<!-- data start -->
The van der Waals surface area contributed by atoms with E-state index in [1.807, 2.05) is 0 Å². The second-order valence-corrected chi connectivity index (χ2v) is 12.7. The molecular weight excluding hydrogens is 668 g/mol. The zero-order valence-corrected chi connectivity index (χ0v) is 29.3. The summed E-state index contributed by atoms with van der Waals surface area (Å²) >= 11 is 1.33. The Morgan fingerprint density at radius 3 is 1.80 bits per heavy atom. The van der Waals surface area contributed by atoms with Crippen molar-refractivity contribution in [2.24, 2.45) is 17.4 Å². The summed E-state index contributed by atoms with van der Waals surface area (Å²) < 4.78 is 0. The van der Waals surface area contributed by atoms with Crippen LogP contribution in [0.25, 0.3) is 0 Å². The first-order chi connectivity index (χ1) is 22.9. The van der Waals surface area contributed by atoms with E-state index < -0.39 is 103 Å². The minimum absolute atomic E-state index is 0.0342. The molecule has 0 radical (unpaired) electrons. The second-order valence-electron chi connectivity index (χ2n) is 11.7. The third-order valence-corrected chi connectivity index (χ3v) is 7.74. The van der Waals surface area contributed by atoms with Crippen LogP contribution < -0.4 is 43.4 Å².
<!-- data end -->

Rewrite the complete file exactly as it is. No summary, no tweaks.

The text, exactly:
The van der Waals surface area contributed by atoms with E-state index in [1.807, 2.05) is 0 Å². The second-order valence-corrected chi connectivity index (χ2v) is 12.7. The molecular weight excluding hydrogens is 668 g/mol. The zero-order valence-corrected chi connectivity index (χ0v) is 29.3. The summed E-state index contributed by atoms with van der Waals surface area (Å²) >= 11 is 1.33. The Morgan fingerprint density at radius 3 is 1.80 bits per heavy atom. The van der Waals surface area contributed by atoms with Crippen molar-refractivity contribution in [2.24, 2.45) is 17.4 Å². The summed E-state index contributed by atoms with van der Waals surface area (Å²) < 4.78 is 0. The van der Waals surface area contributed by atoms with Crippen LogP contribution in [0.25, 0.3) is 0 Å². The first-order chi connectivity index (χ1) is 22.9. The van der Waals surface area contributed by atoms with E-state index < -0.39 is 103 Å². The minimum absolute atomic E-state index is 0.0342. The molecule has 0 radical (unpaired) electrons. The second-order valence-electron chi connectivity index (χ2n) is 11.7. The third-order valence-corrected chi connectivity index (χ3v) is 7.74. The van der Waals surface area contributed by atoms with Crippen LogP contribution < -0.4 is 43.4 Å².